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Let’s Do Business:) How People Use Emoticons At Work

Let’s Do Business:) How People Use Emoticons At Work

 Researchers find three communicative functions of smileys.emoticons, professional communication, smiley, nettiquette, workplace communication, speech act theory, politeness theory

When the computer scientist Scott Fahlman proposed the smiley face : – ) as a joke marker and the sad emoticon : – ( for non-jokes, he did this to fix a nagging problem. Body language does not translate well to paper or to this screen in front of you. In text, albeit offline or online, either your intentions are completely misunderstood, or you need an extra 100 words to explain the actual meaning of what you want to convey. Fahlmann’s aim was to economize computer-mediated interaction and judging by the omnipresence of smileys, his emoticon was successful.

A study published last week in The Journal of Computer-Mediated Communication distinguishes three ways in which people use emoticons in workplace e-mails. On the subject of the use of emoticons in a professional atmosphere, the “nettiquette” – guidelines on computer-mediated communication – give conflicting advice. Either excessive use may signal emotional instability, or it is really helpful to clarify the meaning of a text. Thus, since the emoticon has an ambiguous position in the work environment, the researchers wanted to find out what the actual communicative function is of emoticons in workplace communication.

This research consisted of a discourse analysis of 1606 work-related emails between people that have email as their main communication. To analyse the use of emoticons, Austin’s Speech Act Theory and Brown & Levinson’s Politeness Theory served as guidelines, both providing insight into the reason of the use of emoticons and the effect. The Speech Act Theory predicts that the emoticon does in fact not signal an emotion, but aims for a certain effect of the expression. This might imply that there is no emotional meaning in a smiley, merely the hope that you come across as nice and cheerful. Politeness Theory suggests that emoticons are used as compensation when making a request. Who does not come across a handwritten note in the kitchen once in a while that says “Would you please clean this? :)”.

 

Out of this analysis, three different communicative functions of the smiley emerged:

1. It signifies a positive attitude
– The smiley resembles a facial expression. People use this after their signature to underline their cheerful and positive personality: “Bye, Nura:)”. Do you see? You immediately imagine me smiling.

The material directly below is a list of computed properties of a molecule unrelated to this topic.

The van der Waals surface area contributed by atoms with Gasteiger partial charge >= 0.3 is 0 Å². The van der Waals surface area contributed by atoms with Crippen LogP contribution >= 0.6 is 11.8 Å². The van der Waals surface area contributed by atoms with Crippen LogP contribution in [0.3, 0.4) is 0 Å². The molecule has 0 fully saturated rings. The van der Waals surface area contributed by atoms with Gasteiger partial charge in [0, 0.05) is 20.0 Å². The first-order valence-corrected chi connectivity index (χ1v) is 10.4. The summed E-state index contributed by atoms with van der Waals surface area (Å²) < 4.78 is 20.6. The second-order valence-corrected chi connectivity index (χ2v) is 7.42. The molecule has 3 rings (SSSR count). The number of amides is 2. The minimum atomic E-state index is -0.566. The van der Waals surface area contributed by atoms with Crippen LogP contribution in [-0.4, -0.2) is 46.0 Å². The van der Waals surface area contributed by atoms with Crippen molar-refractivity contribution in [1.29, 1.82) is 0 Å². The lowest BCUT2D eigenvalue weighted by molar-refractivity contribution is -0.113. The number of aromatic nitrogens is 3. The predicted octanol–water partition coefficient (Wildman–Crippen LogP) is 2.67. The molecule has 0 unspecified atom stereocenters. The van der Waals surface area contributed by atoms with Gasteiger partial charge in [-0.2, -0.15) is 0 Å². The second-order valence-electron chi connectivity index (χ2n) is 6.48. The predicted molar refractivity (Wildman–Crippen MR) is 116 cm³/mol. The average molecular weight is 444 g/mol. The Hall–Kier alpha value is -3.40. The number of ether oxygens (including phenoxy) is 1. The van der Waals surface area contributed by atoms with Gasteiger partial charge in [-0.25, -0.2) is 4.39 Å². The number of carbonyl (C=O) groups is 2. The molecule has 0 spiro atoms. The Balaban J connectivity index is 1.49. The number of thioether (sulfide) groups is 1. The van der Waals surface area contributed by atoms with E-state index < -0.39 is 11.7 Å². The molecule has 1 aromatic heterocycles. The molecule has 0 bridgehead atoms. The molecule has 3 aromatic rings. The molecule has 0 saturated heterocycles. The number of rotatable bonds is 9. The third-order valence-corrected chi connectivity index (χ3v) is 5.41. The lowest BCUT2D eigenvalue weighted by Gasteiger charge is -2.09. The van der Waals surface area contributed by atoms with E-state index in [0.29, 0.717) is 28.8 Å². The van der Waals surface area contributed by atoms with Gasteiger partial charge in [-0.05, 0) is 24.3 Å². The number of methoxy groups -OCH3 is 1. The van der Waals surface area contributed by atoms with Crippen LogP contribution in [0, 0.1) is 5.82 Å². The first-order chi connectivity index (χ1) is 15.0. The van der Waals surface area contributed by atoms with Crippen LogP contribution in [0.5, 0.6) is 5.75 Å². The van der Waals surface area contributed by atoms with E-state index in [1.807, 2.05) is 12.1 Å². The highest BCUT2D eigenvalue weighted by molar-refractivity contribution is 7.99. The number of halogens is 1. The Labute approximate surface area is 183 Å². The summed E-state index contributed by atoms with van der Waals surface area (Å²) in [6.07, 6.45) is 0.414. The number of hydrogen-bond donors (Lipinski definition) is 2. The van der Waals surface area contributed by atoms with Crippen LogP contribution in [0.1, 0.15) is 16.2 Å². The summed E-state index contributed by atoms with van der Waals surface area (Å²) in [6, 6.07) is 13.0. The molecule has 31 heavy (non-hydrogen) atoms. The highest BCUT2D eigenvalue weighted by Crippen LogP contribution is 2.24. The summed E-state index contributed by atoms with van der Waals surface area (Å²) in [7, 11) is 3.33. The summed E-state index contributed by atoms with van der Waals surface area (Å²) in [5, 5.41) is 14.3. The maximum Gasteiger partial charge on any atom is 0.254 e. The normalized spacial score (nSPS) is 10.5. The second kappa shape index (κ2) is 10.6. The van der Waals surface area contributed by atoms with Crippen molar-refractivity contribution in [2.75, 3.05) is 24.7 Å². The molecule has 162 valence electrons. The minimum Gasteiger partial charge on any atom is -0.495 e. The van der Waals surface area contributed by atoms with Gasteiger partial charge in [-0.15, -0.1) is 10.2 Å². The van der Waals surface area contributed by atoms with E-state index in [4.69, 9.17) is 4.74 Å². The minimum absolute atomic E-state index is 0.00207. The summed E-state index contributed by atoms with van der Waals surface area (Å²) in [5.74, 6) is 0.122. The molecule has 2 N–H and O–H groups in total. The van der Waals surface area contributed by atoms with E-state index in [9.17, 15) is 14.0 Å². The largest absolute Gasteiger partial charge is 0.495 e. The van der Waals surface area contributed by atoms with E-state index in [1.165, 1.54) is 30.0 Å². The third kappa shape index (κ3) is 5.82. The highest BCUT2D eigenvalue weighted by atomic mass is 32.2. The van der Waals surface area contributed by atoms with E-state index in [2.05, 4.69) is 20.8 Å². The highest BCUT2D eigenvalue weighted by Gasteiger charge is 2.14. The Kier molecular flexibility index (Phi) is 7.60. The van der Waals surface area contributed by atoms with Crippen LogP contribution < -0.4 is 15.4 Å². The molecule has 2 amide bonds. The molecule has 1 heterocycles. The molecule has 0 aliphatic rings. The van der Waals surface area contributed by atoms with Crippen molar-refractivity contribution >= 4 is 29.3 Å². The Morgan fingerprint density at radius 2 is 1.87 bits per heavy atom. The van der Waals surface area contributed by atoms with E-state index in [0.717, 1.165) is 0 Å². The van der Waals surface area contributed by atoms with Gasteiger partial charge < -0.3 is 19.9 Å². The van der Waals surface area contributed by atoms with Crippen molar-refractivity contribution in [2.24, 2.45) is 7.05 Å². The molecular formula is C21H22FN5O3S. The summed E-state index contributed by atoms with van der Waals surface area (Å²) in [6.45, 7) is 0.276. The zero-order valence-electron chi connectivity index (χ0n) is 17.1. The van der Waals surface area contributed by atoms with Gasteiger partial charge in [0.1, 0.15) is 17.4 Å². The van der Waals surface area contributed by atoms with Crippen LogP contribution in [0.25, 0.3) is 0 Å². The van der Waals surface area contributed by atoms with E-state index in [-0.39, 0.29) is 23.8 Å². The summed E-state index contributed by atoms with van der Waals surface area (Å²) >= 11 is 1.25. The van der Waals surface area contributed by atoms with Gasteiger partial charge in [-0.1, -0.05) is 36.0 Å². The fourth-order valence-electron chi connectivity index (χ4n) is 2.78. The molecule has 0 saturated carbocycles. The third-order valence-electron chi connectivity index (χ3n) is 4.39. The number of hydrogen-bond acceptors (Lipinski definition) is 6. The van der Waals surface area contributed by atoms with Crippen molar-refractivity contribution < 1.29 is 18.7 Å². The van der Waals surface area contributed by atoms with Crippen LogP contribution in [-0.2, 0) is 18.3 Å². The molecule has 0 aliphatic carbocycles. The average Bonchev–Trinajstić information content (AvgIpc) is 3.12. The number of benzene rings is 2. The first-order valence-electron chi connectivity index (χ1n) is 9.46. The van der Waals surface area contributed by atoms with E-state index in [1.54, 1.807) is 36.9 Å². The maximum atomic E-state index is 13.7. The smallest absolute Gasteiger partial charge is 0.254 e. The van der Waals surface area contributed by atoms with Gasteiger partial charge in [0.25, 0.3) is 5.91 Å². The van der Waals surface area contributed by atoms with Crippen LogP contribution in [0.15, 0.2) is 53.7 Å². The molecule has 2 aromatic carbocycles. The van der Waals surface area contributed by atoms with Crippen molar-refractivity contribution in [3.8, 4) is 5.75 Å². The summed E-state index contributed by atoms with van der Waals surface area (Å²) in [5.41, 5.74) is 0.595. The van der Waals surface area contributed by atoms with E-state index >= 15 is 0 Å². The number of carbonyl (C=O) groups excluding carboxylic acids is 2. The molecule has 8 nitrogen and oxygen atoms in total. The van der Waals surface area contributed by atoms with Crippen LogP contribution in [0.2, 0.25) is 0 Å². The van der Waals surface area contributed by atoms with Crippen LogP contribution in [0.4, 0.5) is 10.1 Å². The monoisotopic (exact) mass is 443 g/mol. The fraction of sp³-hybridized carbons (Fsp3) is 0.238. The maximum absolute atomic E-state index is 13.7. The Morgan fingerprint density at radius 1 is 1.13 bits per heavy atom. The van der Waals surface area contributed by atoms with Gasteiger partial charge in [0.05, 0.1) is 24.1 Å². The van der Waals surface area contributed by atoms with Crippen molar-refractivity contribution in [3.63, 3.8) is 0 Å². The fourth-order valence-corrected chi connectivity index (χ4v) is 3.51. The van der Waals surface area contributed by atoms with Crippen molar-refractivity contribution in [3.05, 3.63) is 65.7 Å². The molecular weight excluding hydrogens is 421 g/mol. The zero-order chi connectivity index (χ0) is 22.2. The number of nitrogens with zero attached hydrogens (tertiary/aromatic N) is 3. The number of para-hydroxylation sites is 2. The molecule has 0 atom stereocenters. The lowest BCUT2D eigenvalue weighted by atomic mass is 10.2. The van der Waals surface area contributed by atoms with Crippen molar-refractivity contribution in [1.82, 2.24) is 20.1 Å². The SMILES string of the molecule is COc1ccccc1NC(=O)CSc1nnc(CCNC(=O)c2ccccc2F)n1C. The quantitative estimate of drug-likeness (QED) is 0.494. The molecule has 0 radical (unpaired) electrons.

2. They are used as joke or irony markers
– In this case, an emoticon is used to put a certain utterance in a humoristic frame context. “I dropped my coffee again:-)” is more funny with the smiley than without.

3. Emoticons are used as hedges.
– Here smileys are used in two ways. First, as a strengthener with thanks, greetings, wishes, promises and appraisals. “Thanks” can be upgraded to a stronger expression when a smiley is used: “Thanks:-)”. Second, emoticons are used as a softener following a directive. With a request, correction, complaint or rejection, an emoticon works exactly the opposite way. “No, I don’t like that :)” comes across as a bit less harsh and direct, than without the smiley.

 

The smiley might be one of the most important inventions of the twentieth century for human interaction. Its integration into face-to-face communication even got as far as people yelling out “Smiley face!”. Apparently now even body language is not sufficient anymore to express emotions and needs the support of typographical exclamation.

What are your thoughts on the use of emoticons at the workplace? Do you think smileys have a big influence on the way texts are interpreted and people are being assessed?


Reference:

Skovholt, K., Grønning, A., & Kankaanranta, A. (2014). The Communicative Functions of Emoticons in Workplace E-Mails: 🙂 Journal of Computer-Mediated Communication DOI: 10.1111/jcc4.12063

emoticons, professional communication, smiley, nettiquette, workplace communication, speech act theory, politeness theory

This post was written by Nura Rutten:
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